Although the opening trio had high energy and decent crowd participation, everybody was getting weary of waiting for Carti. It seemed just as people were starting to complain and get mad, the lights suddenly went dim. The DJ gave the usual Bruce Buffer inspired speech that all DJs give the headliners before they pop out. It was now time for what everybody had been waiting for.
And he did not disappoint.
While I wasn’t too keen on the fact that he wasn’t rapping his lyrics line-for-line as he did at Soundset, the fact that he let the crowd do it for him really made for something special. The A$AP Mob affiliate went through all of the “classics” as he called them, touching every single fan in the building, new or old. He did newer tracks like, “Let it Go”, “Other Shit” and “Half & Half” while pleasing the day ones with “Broke Boi”, “Geekin’ On a Bitch” and my personal favorite, “Fetti” which is a surprisingly introspective and self-aware track that damn near plays as a narrative to his career.
Throughout the show, Carti was very engaged with the fans. He was hardly ever on stage, instead moving around from barrier to barrier – including one hilarious stretch where he was being carried on top of a security guard’s shoulders — performing among fans who were in complete awe of young Carti. The only trouble of the night seemed to be when one rowdy onlooker couldn’t seem to keep his drink intact and kept throwing ice at the performer, causing him to make threats of stopping the show. While the kid was swiped up promptly, there definitely was a brief moment when we all thought Carti was leaving and I thought they were going to KILL this kid. The craziest things is, despite being an obvious Carti Stan – he begged for the security guard to allow Carti to punch him — the culprit LOVED the hate. No matter what you think of the tactics, the kid’s got moxxy, he might have a future in this business.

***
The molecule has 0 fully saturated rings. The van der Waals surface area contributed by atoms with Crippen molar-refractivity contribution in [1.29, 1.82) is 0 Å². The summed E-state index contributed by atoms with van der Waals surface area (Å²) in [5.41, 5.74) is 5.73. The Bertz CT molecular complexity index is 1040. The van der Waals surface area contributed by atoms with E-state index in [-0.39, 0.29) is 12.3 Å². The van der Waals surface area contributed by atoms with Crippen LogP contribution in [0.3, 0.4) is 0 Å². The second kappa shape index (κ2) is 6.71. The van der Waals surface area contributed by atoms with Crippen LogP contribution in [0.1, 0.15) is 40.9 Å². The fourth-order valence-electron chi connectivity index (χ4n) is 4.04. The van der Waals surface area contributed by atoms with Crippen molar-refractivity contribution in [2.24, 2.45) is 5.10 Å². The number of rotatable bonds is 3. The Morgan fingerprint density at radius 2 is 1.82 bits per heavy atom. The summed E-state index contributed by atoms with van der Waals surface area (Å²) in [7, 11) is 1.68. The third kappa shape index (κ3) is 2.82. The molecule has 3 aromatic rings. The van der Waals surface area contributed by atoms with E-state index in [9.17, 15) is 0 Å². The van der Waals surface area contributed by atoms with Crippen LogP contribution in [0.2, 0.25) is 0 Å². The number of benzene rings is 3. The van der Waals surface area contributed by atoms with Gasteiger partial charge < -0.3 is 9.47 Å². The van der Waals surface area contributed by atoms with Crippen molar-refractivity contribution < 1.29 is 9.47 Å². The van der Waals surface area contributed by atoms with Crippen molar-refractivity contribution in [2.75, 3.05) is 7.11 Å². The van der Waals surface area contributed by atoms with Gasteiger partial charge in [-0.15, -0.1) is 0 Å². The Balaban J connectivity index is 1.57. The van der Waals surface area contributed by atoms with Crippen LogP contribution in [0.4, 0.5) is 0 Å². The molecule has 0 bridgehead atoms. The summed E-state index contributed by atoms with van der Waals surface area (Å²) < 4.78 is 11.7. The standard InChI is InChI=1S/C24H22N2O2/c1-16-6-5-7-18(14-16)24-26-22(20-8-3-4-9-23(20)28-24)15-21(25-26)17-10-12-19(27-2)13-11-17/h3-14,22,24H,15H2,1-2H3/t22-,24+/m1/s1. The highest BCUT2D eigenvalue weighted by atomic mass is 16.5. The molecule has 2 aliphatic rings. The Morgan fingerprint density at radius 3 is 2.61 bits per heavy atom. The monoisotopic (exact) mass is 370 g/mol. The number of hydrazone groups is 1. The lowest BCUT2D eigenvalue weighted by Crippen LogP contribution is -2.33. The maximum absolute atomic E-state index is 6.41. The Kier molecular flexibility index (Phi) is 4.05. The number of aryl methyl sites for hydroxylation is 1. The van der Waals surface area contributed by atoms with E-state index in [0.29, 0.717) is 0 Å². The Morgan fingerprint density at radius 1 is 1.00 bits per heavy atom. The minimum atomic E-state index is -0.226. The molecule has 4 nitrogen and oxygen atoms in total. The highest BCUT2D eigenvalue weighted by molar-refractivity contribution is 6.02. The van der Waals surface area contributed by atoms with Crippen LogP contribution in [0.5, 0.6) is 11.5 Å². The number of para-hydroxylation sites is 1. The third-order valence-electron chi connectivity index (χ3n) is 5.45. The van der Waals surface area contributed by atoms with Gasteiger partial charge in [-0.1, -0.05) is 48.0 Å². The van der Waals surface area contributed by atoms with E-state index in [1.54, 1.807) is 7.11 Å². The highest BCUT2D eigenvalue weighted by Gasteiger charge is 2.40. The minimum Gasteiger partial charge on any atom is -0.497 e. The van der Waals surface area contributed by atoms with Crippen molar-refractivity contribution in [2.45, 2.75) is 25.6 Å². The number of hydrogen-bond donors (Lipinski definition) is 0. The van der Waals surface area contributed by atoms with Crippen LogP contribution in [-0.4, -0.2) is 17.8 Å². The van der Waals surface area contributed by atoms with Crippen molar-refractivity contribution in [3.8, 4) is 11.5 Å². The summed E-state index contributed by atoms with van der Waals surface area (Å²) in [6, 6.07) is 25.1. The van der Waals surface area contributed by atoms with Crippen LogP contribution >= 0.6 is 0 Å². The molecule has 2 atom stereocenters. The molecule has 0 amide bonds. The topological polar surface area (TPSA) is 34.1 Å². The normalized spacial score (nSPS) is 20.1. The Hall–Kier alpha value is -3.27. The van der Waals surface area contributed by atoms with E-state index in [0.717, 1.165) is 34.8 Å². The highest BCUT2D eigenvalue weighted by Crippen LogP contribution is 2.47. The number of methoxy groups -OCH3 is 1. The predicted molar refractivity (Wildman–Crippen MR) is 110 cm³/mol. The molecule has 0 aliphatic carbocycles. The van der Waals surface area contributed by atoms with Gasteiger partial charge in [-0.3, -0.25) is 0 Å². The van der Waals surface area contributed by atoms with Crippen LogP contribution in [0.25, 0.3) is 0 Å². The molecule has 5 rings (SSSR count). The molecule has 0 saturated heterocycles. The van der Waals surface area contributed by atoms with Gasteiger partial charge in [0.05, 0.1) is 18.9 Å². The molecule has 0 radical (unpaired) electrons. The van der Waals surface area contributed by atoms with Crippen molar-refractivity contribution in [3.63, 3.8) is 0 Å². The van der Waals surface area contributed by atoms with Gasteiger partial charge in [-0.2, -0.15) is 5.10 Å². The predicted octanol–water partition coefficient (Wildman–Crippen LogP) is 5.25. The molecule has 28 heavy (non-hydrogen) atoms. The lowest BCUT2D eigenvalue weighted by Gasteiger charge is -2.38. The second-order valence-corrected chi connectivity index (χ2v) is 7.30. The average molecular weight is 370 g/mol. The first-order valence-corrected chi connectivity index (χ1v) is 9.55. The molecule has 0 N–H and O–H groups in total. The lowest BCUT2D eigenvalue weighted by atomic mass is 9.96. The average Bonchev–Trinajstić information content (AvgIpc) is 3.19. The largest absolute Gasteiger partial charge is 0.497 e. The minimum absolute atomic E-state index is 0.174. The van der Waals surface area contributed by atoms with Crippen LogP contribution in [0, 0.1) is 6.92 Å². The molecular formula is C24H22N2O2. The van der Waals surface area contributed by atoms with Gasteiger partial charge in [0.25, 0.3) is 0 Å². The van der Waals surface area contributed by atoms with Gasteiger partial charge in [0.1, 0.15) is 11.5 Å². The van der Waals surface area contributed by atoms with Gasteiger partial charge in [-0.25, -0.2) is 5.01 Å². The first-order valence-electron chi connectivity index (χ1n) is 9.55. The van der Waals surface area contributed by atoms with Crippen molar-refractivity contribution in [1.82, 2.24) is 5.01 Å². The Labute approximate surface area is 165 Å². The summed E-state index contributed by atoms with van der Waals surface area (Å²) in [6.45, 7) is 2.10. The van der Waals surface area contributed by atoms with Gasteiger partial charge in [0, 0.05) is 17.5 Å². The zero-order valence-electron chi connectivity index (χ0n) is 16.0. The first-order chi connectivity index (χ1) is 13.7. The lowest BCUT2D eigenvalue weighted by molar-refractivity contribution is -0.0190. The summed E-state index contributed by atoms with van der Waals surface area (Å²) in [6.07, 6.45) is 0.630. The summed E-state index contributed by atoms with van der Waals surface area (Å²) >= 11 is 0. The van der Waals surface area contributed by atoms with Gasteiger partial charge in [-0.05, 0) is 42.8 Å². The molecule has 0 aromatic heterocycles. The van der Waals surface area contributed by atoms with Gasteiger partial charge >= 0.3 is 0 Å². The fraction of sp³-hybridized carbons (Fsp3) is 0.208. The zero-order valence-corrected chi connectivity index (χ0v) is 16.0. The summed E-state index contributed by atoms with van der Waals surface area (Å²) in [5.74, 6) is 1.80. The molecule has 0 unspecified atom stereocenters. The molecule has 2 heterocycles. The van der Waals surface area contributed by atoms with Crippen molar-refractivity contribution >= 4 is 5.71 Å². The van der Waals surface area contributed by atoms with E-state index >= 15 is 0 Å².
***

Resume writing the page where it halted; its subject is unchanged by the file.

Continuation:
In all, the most impressive thing about Carti’s performance was exactly what makes him so popular among angsty teens all around the world, his ego.
Despite having PLENTY of hits with other people including, “Telephone Calls”, “New Choppa”, “wokeuplikethis” and the aforementioned “Fetti” – all of which were performed – not once did he allow the fans to enjoy the often more lyrical verses of co-collaborators A$AP Rocky, Tyler, The Creator and Maxo Kream. The only sliver of mercy he allowed them was a brief 16 from Rocky on “Telephone Calls” that is honestly necessary in order to grasp the shorter Carti verse. Before the song could jump back to the rest of Rocky’s wild verse, Carti waved his hands across his neck, signaling the DJ to move on to the next one.
The second most impressive thing might be the fact that he just inspired me to write a 1,700 word piece on his show, and my only “Magnoila” mention was a nod to Pierre Bourne.
Not bad, Carti. Not Bad.
You can purchase tickets to any of the stops on the Playboi Carti Tour here and be sure to stream his self titled debut album, out now, everywhere.